SALTA Leadership Training
SALTA (Salud Ambiental Lideres Tomando Accion – Environmental Health, Leaders Taking Action) is a web-based, interactive leadership development curriculum that provides community leaders with skill-building training in community organizing, policy advocacy, building power, community health, environmental justice and effective communication.
SALTA is a key component to ensuring that EHC achieves our core mission. More than education, SALTA is integrated with EHC’s organizing and advocacy efforts to achieve environmental and social justice.
SALTA programs represent the organic educational efforts of the different campaigns, teams, leaders, and staff that make up EHC and were designed specifically for our leaders based on our local efforts. We began SALTA trainings in 1996, and now more than 2,000 individuals have been trained.
Developed and field tested by EHC staff and leaders during the past 15 years, SALTA uses a popular education approach that makes the training inclusive and accessible to all participants. Trainings are based on the knowledge, skills and real-world experiences of EHC staff, leaders and training participants.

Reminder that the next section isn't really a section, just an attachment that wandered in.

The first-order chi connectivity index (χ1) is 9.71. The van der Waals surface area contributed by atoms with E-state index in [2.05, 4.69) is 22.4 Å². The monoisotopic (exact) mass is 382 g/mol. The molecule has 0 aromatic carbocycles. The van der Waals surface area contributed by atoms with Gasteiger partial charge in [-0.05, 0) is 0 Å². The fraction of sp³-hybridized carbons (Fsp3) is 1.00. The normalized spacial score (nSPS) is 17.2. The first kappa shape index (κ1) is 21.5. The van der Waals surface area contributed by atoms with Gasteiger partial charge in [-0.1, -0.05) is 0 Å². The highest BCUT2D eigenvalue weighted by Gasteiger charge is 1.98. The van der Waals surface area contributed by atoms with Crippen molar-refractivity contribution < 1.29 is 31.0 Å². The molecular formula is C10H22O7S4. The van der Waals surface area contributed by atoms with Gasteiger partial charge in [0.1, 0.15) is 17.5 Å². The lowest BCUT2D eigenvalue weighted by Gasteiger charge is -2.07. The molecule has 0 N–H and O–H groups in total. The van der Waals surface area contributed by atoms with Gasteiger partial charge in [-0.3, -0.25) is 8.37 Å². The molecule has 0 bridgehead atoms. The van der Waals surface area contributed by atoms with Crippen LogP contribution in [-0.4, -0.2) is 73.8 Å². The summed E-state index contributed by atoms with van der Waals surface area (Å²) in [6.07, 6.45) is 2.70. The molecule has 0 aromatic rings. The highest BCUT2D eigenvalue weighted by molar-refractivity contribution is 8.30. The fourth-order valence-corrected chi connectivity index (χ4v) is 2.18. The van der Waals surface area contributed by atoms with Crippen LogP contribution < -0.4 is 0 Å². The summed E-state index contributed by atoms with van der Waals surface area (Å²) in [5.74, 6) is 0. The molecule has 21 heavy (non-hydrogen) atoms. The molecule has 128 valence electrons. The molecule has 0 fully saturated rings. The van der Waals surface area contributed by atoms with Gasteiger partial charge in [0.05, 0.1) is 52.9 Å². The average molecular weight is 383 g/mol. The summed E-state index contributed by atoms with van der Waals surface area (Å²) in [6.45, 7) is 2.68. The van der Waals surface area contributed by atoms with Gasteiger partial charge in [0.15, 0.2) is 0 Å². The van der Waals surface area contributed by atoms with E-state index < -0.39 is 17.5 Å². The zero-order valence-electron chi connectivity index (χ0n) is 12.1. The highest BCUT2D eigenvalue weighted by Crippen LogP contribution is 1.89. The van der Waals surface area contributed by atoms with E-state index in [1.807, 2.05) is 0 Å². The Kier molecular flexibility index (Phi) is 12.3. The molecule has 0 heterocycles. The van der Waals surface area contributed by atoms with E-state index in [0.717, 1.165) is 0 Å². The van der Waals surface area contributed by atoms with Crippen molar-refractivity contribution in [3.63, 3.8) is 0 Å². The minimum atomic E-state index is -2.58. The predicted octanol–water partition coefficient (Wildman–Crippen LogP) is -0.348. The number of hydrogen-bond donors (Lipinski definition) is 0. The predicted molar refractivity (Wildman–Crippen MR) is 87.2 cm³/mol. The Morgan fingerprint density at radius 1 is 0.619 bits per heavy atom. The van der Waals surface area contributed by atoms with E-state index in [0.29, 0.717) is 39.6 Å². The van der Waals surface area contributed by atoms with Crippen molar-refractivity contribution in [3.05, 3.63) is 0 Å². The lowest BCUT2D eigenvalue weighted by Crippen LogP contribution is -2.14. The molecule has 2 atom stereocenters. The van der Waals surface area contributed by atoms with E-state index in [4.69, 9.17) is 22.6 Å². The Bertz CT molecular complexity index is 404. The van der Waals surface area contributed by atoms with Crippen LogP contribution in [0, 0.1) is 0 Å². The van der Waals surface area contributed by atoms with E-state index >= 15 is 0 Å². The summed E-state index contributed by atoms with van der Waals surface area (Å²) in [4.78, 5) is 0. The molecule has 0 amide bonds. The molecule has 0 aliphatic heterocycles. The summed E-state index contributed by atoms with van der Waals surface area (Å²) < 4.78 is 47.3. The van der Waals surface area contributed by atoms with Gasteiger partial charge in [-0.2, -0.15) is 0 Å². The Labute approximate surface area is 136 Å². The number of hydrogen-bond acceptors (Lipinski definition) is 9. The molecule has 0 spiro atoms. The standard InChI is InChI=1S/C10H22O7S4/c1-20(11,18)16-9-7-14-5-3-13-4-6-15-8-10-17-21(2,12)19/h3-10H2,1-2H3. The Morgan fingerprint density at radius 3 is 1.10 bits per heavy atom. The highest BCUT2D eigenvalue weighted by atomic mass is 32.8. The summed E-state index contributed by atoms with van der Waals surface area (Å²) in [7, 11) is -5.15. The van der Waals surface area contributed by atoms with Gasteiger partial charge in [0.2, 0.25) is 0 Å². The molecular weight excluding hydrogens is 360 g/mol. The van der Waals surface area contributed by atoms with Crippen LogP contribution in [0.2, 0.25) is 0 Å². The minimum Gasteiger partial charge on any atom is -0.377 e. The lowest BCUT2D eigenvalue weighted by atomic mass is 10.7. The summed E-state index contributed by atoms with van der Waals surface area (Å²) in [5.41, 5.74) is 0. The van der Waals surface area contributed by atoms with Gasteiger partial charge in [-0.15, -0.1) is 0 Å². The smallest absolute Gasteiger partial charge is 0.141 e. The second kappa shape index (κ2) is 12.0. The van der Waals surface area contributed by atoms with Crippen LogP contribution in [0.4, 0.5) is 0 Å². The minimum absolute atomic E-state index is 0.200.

Popular education, which has varying interpretations, is best defined by the practice where participants share their own understanding and feelings about a specific topic or issue and that understanding and feelings are considered valid. The idea of popular education (often described as “education for critical consciousness”) as a teaching methodology came from a Brazilian educator and writer named Paulo Freire, who was writing in the context of literacy education for poor and politically disempowered people in his country. It’s different from formal education (in schools, for example) and informal education (learning by living) in that it is a process which aims to empower people who feel marginalized socially and politically to take control of their own learning and to effect social change.
The SALTA sessions improve participants’ sense of belonging to a community as participants and stakeholders of their societies. They begin to see themselves as empowered members who can make change.